4. The regular annual contributions of the members under the proposed directive seem to be calculated in a similar way as before, albeit with financial disincentives introduced for no clean audit certificate of assurance for the statement of eligible funds and financial instruments or for late payments. The effective contribution is still 0,1% provided payment is made in time but there is a heavy penalty applying, increasing this contribution to 0,5%, for late payments after 15 May annually. For example, a firm holding a maximum of total retail client assets of €1million over the 12 months of a calendar year (with each retail client assets capped at €20.000), will need to contribute €1.000 to the ICF by 15 May of next year or €5.000 if payment is made after 15 May of next year.
5. Moreover, the cap of 0,5% of the total eligible client assets of the CIF during a year applied until now to the overall amounts contributed to the ICF by any CIF is proposed to be removed. Until today, a CIF would cease contributing if its cumulative contributions to the ICF (including initial contributions) reached 0,5% of the maximum of total retail client assets of the CIF during the previous year. In other words, our CIF in the example above will need to contribute every year to the ICF from now on, even if its retail client assets remain constant at €1million over the years.
6. CySEC always had the right to ask members to make an extraordinary supplementary contribution (which has always been arbitrarily defined) if it deems that the existing means for the payment of compensation are inadequate, particularly in the event of a liquidation procedure of a member of the ICF. The Consultation Paper includes a provision, which enables CySEC to calculate the extraordinary contribution per category or sub-category of members, in order for this to be effected on a basis reflecting the risk of each category or sub-category of members at the time, rather than on a single basis for all members. To our understanding and without adequate explanations, this still remains arbitrary and ambiguous.
7. Compensation for valid claims is changing too to the lower of 90% of the total claims of this client and €20.000 from today 100% with a maximum of €20.000. In other words, somebody who held €30.000 with a CIF which runs into trouble and is unable to pay will get €20.000 from the ICF, while somebody with €10.000 will get €9.000.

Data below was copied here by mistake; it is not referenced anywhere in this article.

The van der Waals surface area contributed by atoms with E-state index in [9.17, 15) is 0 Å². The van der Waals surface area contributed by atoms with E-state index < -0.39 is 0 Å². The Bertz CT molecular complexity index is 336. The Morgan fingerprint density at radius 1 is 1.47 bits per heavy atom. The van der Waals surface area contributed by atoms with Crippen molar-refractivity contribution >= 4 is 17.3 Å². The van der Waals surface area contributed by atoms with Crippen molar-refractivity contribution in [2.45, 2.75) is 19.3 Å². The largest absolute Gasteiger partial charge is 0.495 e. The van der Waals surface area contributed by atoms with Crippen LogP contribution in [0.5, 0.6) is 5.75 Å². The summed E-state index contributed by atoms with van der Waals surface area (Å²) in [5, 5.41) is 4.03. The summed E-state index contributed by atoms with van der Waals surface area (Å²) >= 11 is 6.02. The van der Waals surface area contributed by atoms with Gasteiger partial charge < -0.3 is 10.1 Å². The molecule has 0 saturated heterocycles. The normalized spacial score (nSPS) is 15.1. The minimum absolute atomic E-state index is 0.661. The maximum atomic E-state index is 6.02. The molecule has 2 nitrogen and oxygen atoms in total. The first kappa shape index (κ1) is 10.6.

8. A development of recent years is Alternative Investment Fund Managers (AIFMs) who can provide the services of discretionary portfolio management, investment advice, safe-keeping and administration in relation to shares or units of collective investment undertakings and reception and transmission of orders in relation to financial instruments to different client types, alongside providing investment management and risk management and other services to Alternative Investment Funds (AIFs). Also, Management Companies of Undertakings for Collective Investment in Transferable Securities (UCITS) are allowed to provide discretionary portfolio management, investment advice, and safe-keeping and administration in relation to units of collective investment undertakings to different client types, alongside providing investment management and other services to UCITS.
AIFMs and UCITS Management Companies are proposed to become members of the ICF in relation to the services above which are provided to clients other than AIFs and UCITS respectively. The Consultation Paper includes provisions for specific contributions by AIFMs and UCITS Management Companies subject to their service offering. So going forward, ICF members will not only be investment firms but also AIFMs and UCITS Management Companies subject to this service offering.